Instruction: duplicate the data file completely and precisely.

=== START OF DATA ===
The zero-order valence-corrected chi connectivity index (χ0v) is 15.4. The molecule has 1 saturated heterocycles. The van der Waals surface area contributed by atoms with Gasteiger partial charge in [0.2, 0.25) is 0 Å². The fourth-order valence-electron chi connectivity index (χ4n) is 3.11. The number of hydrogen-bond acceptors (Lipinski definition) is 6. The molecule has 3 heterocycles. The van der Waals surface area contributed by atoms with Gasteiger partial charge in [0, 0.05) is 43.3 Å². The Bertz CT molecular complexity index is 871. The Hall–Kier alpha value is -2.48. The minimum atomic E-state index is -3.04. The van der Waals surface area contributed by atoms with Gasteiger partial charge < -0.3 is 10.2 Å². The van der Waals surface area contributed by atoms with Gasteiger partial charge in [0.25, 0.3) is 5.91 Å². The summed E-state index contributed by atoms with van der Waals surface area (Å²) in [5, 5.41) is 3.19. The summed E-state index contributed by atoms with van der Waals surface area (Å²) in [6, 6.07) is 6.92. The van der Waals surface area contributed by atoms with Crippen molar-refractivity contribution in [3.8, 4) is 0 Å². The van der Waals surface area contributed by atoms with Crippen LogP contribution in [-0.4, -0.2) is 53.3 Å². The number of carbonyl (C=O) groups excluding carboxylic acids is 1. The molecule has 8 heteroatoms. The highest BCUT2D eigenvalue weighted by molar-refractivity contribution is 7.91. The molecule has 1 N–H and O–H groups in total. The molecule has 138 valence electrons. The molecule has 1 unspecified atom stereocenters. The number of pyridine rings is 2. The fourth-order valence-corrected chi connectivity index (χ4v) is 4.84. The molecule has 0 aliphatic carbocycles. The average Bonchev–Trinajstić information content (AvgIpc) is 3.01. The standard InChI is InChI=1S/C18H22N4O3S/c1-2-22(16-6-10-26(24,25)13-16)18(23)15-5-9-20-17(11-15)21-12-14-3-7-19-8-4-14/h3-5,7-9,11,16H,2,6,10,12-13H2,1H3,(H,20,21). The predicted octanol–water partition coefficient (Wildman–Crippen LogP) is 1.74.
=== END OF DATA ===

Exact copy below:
The zero-order valence-corrected chi connectivity index (χ0v) is 15.4. The molecule has 1 saturated heterocycles. The van der Waals surface area contributed by atoms with Gasteiger partial charge in [0.2, 0.25) is 0 Å². The fourth-order valence-electron chi connectivity index (χ4n) is 3.11. The number of hydrogen-bond acceptors (Lipinski definition) is 6. The molecule has 3 heterocycles. The van der Waals surface area contributed by atoms with Gasteiger partial charge in [0, 0.05) is 43.3 Å². The Bertz CT molecular complexity index is 871. The Hall–Kier alpha value is -2.48. The minimum atomic E-state index is -3.04. The van der Waals surface area contributed by atoms with Gasteiger partial charge < -0.3 is 10.2 Å². The van der Waals surface area contributed by atoms with Gasteiger partial charge in [0.25, 0.3) is 5.91 Å². The summed E-state index contributed by atoms with van der Waals surface area (Å²) in [5, 5.41) is 3.19. The summed E-state index contributed by atoms with van der Waals surface area (Å²) in [6, 6.07) is 6.92. The van der Waals surface area contributed by atoms with Crippen molar-refractivity contribution in [3.8, 4) is 0 Å². The van der Waals surface area contributed by atoms with Crippen LogP contribution in [-0.4, -0.2) is 53.3 Å². The number of carbonyl (C=O) groups excluding carboxylic acids is 1. The molecule has 8 heteroatoms. The highest BCUT2D eigenvalue weighted by molar-refractivity contribution is 7.91. The molecule has 1 N–H and O–H groups in total. The molecule has 138 valence electrons. The molecule has 1 unspecified atom stereocenters. The number of pyridine rings is 2. The fourth-order valence-corrected chi connectivity index (χ4v) is 4.84. The molecule has 0 aliphatic carbocycles. The average Bonchev–Trinajstić information content (AvgIpc) is 3.01. The standard InChI is InChI=1S/C18H22N4O3S/c1-2-22(16-6-10-26(24,25)13-16)18(23)15-5-9-20-17(11-15)21-12-14-3-7-19-8-4-14/h3-5,7-9,11,16H,2,6,10,12-13H2,1H3,(H,20,21). The predicted octanol–water partition coefficient (Wildman–Crippen LogP) is 1.74.